Russian Foreign Ministry
Issues Statement on Ukraine
Feb. 24, 2014 (EIRNS)This release was issued today by the Lyndon LaRouche Political Action Committee.
According to Russia Today, the Russian Foreign Ministry issued a statement on the new regime in Kiev, Ukraine accusing it of using dictatorial and terrorist methods to suppress dissent in the country, with backing from the West which is acting out of geopolitical self-interest.
"The position of some of our Western partners doesn't show genuine concern, but a desire to act out of geopolitical self-interest," the statement on the ministry's website said. "There is no condemnation of criminal actions by extremists, including manifestations of neo-Nazism and anti-Semitism. In fact, these are being encouraged."
The statement went on to say that outside sponsors are advancing a regime change in the country, without a desire to find national consensus.
"We urge those embroiled in the crisis in Ukraine to show responsibility, and to prevent further deterioration of the situation, to return to the rule of law, and to stop the extremists in their bid for power."
The statement said "paramilitaries ... refuse to leave the cities, or abandon the administrative buildings they have occupied, while they continue to carry out acts of violence."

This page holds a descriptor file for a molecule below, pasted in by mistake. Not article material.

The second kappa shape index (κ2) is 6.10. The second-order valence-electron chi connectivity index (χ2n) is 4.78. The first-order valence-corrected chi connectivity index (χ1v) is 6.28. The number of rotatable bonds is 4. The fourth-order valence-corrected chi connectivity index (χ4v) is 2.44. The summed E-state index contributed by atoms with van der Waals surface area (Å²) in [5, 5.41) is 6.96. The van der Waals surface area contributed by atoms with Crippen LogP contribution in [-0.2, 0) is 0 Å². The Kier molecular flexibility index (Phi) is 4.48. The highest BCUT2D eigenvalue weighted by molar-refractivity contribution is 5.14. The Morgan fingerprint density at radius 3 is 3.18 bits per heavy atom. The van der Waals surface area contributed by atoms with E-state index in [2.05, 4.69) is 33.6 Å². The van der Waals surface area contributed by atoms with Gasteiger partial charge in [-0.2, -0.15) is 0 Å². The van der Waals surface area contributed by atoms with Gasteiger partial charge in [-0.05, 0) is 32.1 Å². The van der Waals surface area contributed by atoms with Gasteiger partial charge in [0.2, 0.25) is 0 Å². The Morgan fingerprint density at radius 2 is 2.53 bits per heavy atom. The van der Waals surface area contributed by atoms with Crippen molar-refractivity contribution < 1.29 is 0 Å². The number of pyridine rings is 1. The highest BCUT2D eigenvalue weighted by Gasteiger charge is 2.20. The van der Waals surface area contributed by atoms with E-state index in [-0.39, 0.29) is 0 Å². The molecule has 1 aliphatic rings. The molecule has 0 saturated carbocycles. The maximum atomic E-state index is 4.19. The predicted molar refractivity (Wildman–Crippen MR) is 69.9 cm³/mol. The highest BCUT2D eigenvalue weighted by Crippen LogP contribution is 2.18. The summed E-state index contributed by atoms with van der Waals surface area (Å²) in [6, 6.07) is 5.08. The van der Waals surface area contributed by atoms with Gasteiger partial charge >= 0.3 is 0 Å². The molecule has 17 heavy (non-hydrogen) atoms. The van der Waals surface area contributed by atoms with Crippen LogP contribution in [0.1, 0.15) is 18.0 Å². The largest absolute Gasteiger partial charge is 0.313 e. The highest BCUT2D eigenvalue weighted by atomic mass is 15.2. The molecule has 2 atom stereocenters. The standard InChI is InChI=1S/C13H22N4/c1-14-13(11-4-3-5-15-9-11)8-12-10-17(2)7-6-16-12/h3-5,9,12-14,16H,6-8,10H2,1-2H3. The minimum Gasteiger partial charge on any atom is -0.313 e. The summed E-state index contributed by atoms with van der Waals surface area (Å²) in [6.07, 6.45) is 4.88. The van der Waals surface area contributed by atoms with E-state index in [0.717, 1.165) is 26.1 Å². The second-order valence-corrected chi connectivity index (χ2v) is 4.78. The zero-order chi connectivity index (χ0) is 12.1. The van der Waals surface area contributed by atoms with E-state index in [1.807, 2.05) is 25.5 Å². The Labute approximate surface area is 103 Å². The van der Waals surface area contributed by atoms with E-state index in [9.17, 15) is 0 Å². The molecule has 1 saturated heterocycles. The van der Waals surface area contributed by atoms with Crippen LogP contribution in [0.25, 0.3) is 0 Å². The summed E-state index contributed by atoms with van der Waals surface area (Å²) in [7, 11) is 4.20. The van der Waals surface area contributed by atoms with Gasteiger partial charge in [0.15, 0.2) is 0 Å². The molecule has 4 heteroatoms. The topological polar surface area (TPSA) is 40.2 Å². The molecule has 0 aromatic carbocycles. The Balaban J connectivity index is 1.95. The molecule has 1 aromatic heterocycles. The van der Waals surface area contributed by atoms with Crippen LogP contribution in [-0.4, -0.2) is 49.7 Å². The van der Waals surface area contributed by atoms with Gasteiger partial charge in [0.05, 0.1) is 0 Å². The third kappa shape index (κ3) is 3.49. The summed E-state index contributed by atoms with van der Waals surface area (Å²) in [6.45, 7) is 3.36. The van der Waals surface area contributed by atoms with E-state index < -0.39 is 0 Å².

The statement says that the legitimacy of the Rada, which has passed dozens of laws for the past three days with a quorum of opposition deputies and defectors from Yanukovych's Party of Regions, is "questionable."
Moscow accuses the Ukrainian MPs of using revolutionary justifications for calls to virtually forbid the use of the Russian language entirely, encourage a lustration (political exclusion officials from the former regime from occupying official posts), liquidate parties, shut down certain media, and remove the limitations on neo-Nazi propaganda.
The Russian ministry has also condemned the May 25 election date, saying that according to the February 21 agreement, made before Viktor Yanukovych left Kiev, that any elections could only be staged after a constitutional reform. To ensure the success of the reform, any changes to the Constitution should be put to a national referendum.